In 2014, a 35-year-old Tucson resident was found unresponsive in a Tempe hotel with white foam coming out of his mouth and nose. A plastic bag with a large amount of white powder was found in the room. It was later identified as fentanyl.
“For a guy to take fentanyl and snort it as if it was coke or something like that, I’m pretty sure he didn’t know what he had in his hands,” said Doug Coleman, DEA special agent in Phoenix.
“In the past, we’ve had offshoots and isolated incidents where fentanyl raised its ugly head in the heroin-user community,” Coleman said, but it was normally one particular batch or a particular trafficker.
Between 2005 and 2007, over 1,000 deaths nationwide were attributed to fentanyl, concentrated in Chicago, Detroit and Philadelphia. The source was traced to a single lab in Mexico, and when that lab was dismantled the surge ended, the DEA said.
Now, fentanyl is seized and distributed throughout the country as opposed to specific hot spots, Coleman said.
“What we are seeing now is fentanyl added to these heroin batches or sent in specifically to try to raise the price of the product or to get people hooked,” he said.
Last November, Tucson police raided a stash house where they made four arrests and seized 18 weapons, cash, cocaine, heroin, methamphetamine and what turned out to be 2 ounces of heroin cut with fentanyl and 4 ounces of pure fentanyl.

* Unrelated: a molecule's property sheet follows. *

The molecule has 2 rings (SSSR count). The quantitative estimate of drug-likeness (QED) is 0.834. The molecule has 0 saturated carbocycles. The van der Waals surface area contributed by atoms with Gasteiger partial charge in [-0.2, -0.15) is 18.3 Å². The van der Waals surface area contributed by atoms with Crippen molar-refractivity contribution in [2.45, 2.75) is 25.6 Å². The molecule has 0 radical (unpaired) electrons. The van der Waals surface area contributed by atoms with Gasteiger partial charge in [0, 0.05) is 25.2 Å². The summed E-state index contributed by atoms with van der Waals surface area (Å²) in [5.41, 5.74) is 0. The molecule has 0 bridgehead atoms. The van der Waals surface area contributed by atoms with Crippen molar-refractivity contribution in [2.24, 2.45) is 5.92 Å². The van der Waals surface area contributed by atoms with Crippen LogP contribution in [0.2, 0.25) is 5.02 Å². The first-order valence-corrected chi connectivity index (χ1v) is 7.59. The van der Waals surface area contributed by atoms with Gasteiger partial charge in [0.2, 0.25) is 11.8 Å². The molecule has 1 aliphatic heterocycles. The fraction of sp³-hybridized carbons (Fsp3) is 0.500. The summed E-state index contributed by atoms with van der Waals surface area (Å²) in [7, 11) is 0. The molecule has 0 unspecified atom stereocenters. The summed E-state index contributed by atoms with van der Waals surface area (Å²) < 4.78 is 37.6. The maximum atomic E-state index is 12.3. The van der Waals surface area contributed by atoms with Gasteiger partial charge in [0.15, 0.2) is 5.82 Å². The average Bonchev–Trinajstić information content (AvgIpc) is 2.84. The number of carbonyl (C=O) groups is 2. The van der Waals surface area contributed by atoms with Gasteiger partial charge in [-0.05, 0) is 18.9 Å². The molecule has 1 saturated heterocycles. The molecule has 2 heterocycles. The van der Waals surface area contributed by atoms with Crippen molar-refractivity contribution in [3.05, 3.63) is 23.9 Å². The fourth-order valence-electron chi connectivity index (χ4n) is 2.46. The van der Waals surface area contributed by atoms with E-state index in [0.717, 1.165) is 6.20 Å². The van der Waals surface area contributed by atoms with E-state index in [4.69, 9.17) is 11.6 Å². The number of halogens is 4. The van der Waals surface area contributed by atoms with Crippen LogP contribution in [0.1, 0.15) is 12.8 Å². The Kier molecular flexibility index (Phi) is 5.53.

Initially there was nothing unique about the raid, said James Scott, a lieutenant with the Tucson Police Department Counter Narcotics Alliance, besides the number of firearms.
“We suspected a large chunk of drugs we found were meth, but turned out to be fentanyl,” he said.
The department knows a lot of the drugs that end up back East come through the Arizona-Mexico border, he said, but it hadn’t seen fentanyl until last year.
In February, an Arizona Department of Public Safety trooper seized 15 packages with about 16 pounds of fentanyl powder during a traffic stop on Arizona 87 at Milepost 118.
Lacing heroin with fentanyl gives traffickers an advantage for selling the strongest stuff, the DEA’s Coleman said.
“There’s no question that Mexican cartels will get more involved in the fentanyl trade,” he said. “For sure we are going to see them manufacturing pills, and for sure we are going to see some of those pills sent here.”
TPD already had its first. A few months ago the department seized a batch of pills branded as oxycodone, which Scott said was fentanyl.
In other parts of the country, a rise in fentanyl seizures has coincided with an increase in fentanyl-related deaths.
The number of fentanyl drug seizures reported to the National Forensic Laboratory Information System rose from 618 in 2012 to nearly 4,600 in 2014. In Arizona, as of March 16, fentanyl drug seizures went from two in 2011 to 25 in 2015, but represented less than 1 percent of overall drugs reported.